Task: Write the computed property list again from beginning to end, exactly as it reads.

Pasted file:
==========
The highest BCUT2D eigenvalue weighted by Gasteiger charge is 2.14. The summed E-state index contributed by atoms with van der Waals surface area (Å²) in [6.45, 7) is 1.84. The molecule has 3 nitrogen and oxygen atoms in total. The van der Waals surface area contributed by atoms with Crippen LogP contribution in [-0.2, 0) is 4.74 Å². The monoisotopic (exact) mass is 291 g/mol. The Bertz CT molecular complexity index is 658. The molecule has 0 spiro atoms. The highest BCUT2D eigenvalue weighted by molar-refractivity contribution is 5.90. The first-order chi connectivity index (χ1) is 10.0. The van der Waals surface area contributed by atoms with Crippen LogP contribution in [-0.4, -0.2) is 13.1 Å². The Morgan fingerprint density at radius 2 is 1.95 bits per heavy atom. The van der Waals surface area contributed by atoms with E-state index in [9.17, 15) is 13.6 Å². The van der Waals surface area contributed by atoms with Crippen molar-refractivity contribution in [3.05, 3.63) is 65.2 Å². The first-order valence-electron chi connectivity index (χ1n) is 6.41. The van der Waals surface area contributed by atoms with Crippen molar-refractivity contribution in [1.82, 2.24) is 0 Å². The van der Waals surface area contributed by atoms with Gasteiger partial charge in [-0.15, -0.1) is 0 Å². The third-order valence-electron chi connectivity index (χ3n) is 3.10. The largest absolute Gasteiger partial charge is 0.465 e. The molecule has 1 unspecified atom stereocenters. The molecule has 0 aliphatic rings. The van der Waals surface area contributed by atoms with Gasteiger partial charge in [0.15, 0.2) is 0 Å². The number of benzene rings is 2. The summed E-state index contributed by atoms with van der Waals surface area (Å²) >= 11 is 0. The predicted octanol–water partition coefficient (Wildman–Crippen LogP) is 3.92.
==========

The highest BCUT2D eigenvalue weighted by Gasteiger charge is 2.14. The summed E-state index contributed by atoms with van der Waals surface area (Å²) in [6.45, 7) is 1.84. The molecule has 3 nitrogen and oxygen atoms in total. The van der Waals surface area contributed by atoms with Crippen LogP contribution in [-0.2, 0) is 4.74 Å². The monoisotopic (exact) mass is 291 g/mol. The Bertz CT molecular complexity index is 658. The molecule has 0 spiro atoms. The highest BCUT2D eigenvalue weighted by molar-refractivity contribution is 5.90. The first-order chi connectivity index (χ1) is 10.0. The van der Waals surface area contributed by atoms with Crippen LogP contribution in [-0.4, -0.2) is 13.1 Å². The Morgan fingerprint density at radius 2 is 1.95 bits per heavy atom. The van der Waals surface area contributed by atoms with E-state index in [9.17, 15) is 13.6 Å². The van der Waals surface area contributed by atoms with Crippen molar-refractivity contribution in [3.05, 3.63) is 65.2 Å². The first-order valence-electron chi connectivity index (χ1n) is 6.41. The van der Waals surface area contributed by atoms with Crippen molar-refractivity contribution in [1.82, 2.24) is 0 Å². The van der Waals surface area contributed by atoms with Gasteiger partial charge in [-0.15, -0.1) is 0 Å². The third-order valence-electron chi connectivity index (χ3n) is 3.10. The largest absolute Gasteiger partial charge is 0.465 e. The molecule has 1 unspecified atom stereocenters. The molecule has 0 aliphatic rings. The van der Waals surface area contributed by atoms with Gasteiger partial charge in [0.15, 0.2) is 0 Å². The number of benzene rings is 2. The summed E-state index contributed by atoms with van der Waals surface area (Å²) >= 11 is 0. The predicted octanol–water partition coefficient (Wildman–Crippen LogP) is 3.92.